In January 2019, Jane decides to purchase a 7.7kW rooftop solar system for her home in Freeport. She recently purchased the home and had little available equity against which to borrow, so she opted for a solar loan offered by Insource Renewables through Mosaic. Insource Renewables estimated that her average monthly savings from the solar investment would be $100.44. Her monthly payment through Mosaic will be $107.83 per month. She is excited that her monthly payment will be quite close to her average monthly savings and that her payments won’t change during the loan’s 20-year term.
She is considering installing the system immediately, so the ability to defer the payment of her federal solar tax credit benefits until early 2020 was also a key factor in deciding to go with Mosaic.
Jane grew up on a farm outside of Farmington and learned young to watch her dollars and cents. She got into the guts of her solar proposal to see how the timing of her project would affect her cashflow.
Option A: Have the system installed in March
If she ordered the system immediately, it would be installed in March. She sharpened her pencil (meaning she opened Excel) to see if the installation date mattered. Here’s what she found:
Jane realized that she would have more money in her pocket for the first two months, as her loan payment and new utility bill would be more than $40.00 less than what she would pay if she waited to install solar. During the summer, Jane's bills are lower (she has a mini-split heat pump that runs a bunch in the winter to reduce her oil use). This results in higher costs than she would have paid to CMP without solar. Her savings in November and December coupled with her savings in March and April make her close to cashflow neutral by the end of the calendar year.
If she installs her system right away, she will end up paying $88.61 more for solar in the first twelve months than she would have paid CMP. This is what she expected based on the difference between the average monthly loan payment and the estimated monthly utility savings. The ability to save some money in the winter when cash is a little tighter is pretty attractive.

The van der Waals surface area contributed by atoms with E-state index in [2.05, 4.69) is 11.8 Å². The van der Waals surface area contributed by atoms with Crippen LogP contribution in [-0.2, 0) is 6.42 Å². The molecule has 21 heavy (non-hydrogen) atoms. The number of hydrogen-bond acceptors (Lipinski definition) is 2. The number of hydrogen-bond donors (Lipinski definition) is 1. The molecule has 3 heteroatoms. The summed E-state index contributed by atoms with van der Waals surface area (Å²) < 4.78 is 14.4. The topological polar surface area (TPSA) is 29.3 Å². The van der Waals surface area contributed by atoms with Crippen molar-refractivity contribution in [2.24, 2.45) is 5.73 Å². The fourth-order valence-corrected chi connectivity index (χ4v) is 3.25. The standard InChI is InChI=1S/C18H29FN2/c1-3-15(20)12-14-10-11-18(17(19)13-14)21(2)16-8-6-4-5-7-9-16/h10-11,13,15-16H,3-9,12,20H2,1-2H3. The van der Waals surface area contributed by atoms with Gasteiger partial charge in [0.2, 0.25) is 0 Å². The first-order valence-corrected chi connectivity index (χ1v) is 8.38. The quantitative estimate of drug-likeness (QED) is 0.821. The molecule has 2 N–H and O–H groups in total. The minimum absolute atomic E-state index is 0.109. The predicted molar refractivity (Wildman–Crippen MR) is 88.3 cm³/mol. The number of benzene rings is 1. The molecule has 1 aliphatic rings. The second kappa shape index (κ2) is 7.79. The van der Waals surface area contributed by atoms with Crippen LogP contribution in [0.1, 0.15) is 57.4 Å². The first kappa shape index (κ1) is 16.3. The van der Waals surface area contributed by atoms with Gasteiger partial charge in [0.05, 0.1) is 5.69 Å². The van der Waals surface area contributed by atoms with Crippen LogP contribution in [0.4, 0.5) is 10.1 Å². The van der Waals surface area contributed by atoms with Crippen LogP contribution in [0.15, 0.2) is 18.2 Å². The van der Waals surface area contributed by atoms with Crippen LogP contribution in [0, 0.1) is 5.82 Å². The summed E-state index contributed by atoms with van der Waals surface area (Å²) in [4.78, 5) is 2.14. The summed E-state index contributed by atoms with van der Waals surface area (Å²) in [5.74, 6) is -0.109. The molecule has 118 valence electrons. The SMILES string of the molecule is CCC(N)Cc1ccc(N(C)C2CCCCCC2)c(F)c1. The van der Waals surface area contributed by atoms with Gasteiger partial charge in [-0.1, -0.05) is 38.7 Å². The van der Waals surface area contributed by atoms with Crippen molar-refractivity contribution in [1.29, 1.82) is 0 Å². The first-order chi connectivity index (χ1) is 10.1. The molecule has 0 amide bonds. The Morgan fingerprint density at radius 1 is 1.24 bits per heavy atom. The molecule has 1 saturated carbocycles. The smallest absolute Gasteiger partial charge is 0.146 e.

Option B: Have the system installed in October
Jane's summer is pretty booked in 2019, so her other thought is to wait until the fall to install the system.
To compare this option to installing the solar system right away, she decides to run some cashflow numbers for the first 12 months of owning the system starting in October.
“Whoa!” she exclaims.
Since an October installation means that she won’t be banking credits through the spring, summer, and early fall, the cash flow out of the gates is horrible. In the first five months, which include the holiday season, she would have to pay nearly $170 more for the loan and remaining CMP bills than she would have paid without solar. She sees savings in March and April, but then she is back to paying more for the solar loan and monthly service charge to CMP than she would have paid without solar. She realizes that things will get back to normal in winter 2020, but over the first 12 months of the loan she would end having to come up with $280 more for her electricity costs.
She immediately sends an email to the Insource Crew: “Let’s get this thing going!”
The big benefit of installing solar in the winter
While the lifetime economics of the solar energy system don’t change based on the month your system is installed, short-term cashflow can be affected pretty dramatically depending on your timing. If you buy the system outright, this isn’t a huge deal. If you are financing your project and want to avoid having to budget a larger chunk for your electricity costs in the near-term, winter is your time.
In a recent blog post, we discussed a number of considerations related to installing solar in the winter. The quick summary is this: we don’t mind installing solar on your home in the winter, it won’t cost you more, and we’ll be safe about it.